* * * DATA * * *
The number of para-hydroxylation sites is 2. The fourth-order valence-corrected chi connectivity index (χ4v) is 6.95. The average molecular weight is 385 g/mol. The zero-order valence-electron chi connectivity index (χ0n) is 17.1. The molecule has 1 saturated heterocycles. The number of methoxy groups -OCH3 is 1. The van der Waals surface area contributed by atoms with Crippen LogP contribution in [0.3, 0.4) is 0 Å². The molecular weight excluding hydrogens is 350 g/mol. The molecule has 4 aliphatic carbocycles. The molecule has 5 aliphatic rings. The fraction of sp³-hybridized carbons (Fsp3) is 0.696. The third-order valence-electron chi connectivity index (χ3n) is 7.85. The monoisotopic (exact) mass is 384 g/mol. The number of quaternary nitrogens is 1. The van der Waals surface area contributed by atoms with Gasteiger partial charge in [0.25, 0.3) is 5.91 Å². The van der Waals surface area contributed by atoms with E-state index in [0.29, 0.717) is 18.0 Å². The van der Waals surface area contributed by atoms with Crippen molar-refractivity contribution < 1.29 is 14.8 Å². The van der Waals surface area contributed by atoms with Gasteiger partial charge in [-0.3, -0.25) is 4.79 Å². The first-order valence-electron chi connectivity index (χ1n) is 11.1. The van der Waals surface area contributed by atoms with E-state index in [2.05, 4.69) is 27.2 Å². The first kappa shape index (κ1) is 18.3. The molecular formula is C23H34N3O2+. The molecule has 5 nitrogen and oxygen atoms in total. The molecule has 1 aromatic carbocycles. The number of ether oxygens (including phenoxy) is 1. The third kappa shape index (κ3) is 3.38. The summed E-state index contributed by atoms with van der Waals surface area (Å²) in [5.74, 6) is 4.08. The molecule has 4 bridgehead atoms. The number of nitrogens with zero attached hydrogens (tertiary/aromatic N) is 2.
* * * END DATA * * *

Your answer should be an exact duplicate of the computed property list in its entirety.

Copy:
The number of para-hydroxylation sites is 2. The fourth-order valence-corrected chi connectivity index (χ4v) is 6.95. The average molecular weight is 385 g/mol. The zero-order valence-electron chi connectivity index (χ0n) is 17.1. The molecule has 1 saturated heterocycles. The number of methoxy groups -OCH3 is 1. The van der Waals surface area contributed by atoms with Crippen LogP contribution in [0.3, 0.4) is 0 Å². The molecular weight excluding hydrogens is 350 g/mol. The molecule has 4 aliphatic carbocycles. The molecule has 5 aliphatic rings. The fraction of sp³-hybridized carbons (Fsp3) is 0.696. The third-order valence-electron chi connectivity index (χ3n) is 7.85. The monoisotopic (exact) mass is 384 g/mol. The number of quaternary nitrogens is 1. The van der Waals surface area contributed by atoms with Gasteiger partial charge in [0.25, 0.3) is 5.91 Å². The van der Waals surface area contributed by atoms with E-state index in [0.29, 0.717) is 18.0 Å². The van der Waals surface area contributed by atoms with Crippen molar-refractivity contribution < 1.29 is 14.8 Å². The van der Waals surface area contributed by atoms with Gasteiger partial charge in [-0.3, -0.25) is 4.79 Å². The first-order valence-electron chi connectivity index (χ1n) is 11.1. The van der Waals surface area contributed by atoms with E-state index in [2.05, 4.69) is 27.2 Å². The first kappa shape index (κ1) is 18.3. The molecular formula is C23H34N3O2+. The molecule has 5 nitrogen and oxygen atoms in total. The molecule has 1 aromatic carbocycles. The number of ether oxygens (including phenoxy) is 1. The third kappa shape index (κ3) is 3.38. The summed E-state index contributed by atoms with van der Waals surface area (Å²) in [5.74, 6) is 4.08. The molecule has 4 bridgehead atoms. The number of nitrogens with zero attached hydrogens (tertiary/aromatic N) is 2.